What are you most scared of? And would you call it a phobia?
A phobia, as defined by the Oxford dictionary, is an extreme or irrational fear of, or aversion to, something. I’m scared of lots of things but I wouldn’t say I was necessarily phobic about anything.
I’ve always been petrified of Great White Sharks. I was taken on the JAWS ride at Universal Studios as a small child. You ride around in this train and when you reach a rickety bridge it then “breaks” and you “fall” by the water’s edge. Cue JAWS coming out of the water and terrifying the living daylights out of you. And so my fear of the Great White was born. They have haunted my nightmares for as long as I can remember. Usually I’ll be bobbing in the water, miles away from shore (as if!) looking around panicked, not knowing where it’s coming from. Then I turn and see that fin sinking into the depths heading in my direction.
As far as I know nobody to date has died from a shark attack in their bedroom but I still can’t let my foot hang idly off the edge of the bed. I just can’t do it. It is completely irrational so maybe it is a phobia?
But here’s why I think it isn’t. People I know that say they have phobias cannot bear to look at pictures, or watch programmes, of the object of their fear. Yet I sit glued to documentaries about the Great White Shark. I am fascinated whilst simultaneously scared witless by them. I love Discovery’s Shark Week. If I come across the film Deep Blue Sea I have to watch it – even though I’ve seen it 64 times. I guess it’s the thrill of being frightened whilst knowing you’re completely safe, sitting on your sofa.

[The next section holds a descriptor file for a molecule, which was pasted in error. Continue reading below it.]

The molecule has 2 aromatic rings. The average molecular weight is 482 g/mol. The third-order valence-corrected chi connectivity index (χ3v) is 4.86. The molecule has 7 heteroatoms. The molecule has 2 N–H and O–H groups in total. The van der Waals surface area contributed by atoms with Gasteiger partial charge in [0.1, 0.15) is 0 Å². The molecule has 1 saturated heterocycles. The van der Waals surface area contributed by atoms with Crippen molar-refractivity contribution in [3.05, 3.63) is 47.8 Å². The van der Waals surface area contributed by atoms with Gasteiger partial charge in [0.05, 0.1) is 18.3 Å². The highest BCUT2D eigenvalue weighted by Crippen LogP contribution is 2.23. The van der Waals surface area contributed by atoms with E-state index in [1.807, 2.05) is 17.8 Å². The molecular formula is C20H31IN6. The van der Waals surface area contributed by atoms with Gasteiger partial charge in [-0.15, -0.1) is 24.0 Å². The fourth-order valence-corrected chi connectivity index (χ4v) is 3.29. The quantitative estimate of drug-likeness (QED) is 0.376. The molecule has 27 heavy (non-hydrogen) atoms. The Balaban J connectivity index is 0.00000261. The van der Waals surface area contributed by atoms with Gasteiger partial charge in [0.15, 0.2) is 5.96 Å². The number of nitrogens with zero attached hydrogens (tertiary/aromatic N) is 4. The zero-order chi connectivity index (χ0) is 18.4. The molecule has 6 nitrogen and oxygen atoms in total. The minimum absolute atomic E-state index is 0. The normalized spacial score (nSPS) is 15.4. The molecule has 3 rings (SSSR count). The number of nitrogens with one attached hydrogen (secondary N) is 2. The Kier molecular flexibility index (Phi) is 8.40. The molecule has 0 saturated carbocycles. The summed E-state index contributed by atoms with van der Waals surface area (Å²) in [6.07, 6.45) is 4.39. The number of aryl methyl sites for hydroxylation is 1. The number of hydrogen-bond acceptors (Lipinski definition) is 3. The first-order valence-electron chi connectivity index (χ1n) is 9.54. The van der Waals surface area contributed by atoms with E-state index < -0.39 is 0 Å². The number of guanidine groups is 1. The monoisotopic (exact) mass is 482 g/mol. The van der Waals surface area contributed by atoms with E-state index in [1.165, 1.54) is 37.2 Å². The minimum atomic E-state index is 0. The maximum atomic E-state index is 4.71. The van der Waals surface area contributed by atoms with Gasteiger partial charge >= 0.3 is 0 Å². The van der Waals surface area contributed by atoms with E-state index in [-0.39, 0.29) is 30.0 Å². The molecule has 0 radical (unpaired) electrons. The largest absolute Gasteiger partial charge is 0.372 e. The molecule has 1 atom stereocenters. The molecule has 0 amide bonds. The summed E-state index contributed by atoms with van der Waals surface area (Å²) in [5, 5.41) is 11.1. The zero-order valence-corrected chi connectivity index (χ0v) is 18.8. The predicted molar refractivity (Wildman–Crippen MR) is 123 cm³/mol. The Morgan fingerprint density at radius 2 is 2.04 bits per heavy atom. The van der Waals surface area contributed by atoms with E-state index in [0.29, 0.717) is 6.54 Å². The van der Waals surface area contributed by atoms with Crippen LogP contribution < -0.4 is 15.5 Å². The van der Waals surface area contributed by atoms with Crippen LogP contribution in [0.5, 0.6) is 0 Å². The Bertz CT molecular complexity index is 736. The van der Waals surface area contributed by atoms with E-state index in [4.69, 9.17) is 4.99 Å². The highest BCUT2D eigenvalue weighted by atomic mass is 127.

And here’s the crux of the matter. I’m not anti-shark. I think they should be protected. I think the practise of “shark finning” (where they cut the fin off the shark whilst it’s still fully conscious to then throw it back in the ocean to die in agony) is barbaric. It is estimated that 100 million sharks die this way every year. And for what? So people can eat shark fin soup (an Asian delicacy).
Yes, I want to protect them but let’s not get carried away. You’ll never catch me in one of those cages wanting to get up close and personal with Bruce.
Also, I’m not stupid. I like the ocean as much as the next person – I’ll happily swim and snorkel all day long – but I’m not dumb enough to do it at the wrong time. When these surfers get attacked you can almost guarantee it was dawn or dusk. They wanted to catch some waves before or after work that day. They may as well have rung the dinner bell. I’m a big believer that education is the key, you learn about whose ocean you’re in (it’s their home, not yours) and you respect that. Sharks don’t like the taste of us very much. Unfortunately you’re missing a leg before it’s figured that out.
But maybe you’re thinking ‘It’s OK for you, you’re not likely to bump into Jaws walking down the high street!’ What if your phobia is birds? They really are everywhere, you can’t escape them. Or thunderstorms? Or heights? Or lifts (elevators)?
Do people laugh at your unusual phobia? Maybe you’re like my sister’s boyfriend who is “phobic” about peas. Yes, peas. The thought of them makes him feel nauseas. They’re banned from all meals. He won’t allow a tin of them in the house.
I did some googling and here are some of the strangest phobias I found.
- Xanthophobia is the fear of anything yellow. Like daffodils!
- Turophobia is the fear of cheese. A life without cheese surely isn’t worth living.
- Coulrophobia is the fear of clowns. Actually, I might have this.
- Omphalophobia is the fear of the naval. Not the navy, your belly button.
- Ombrophobia is a fear of the rain. Move. Seriously, leave Britain.
- Trypophobia is a fear of holes. I’m assuming these people wish to be cremated.
- Nomophobia is a phobia for the 21st century! It’s a fear of being without mobile phone coverage/signal.
But I think we can all agree that the winner, hands down, is Phobaphobia.
Phobaphobia is the fear of… phobias.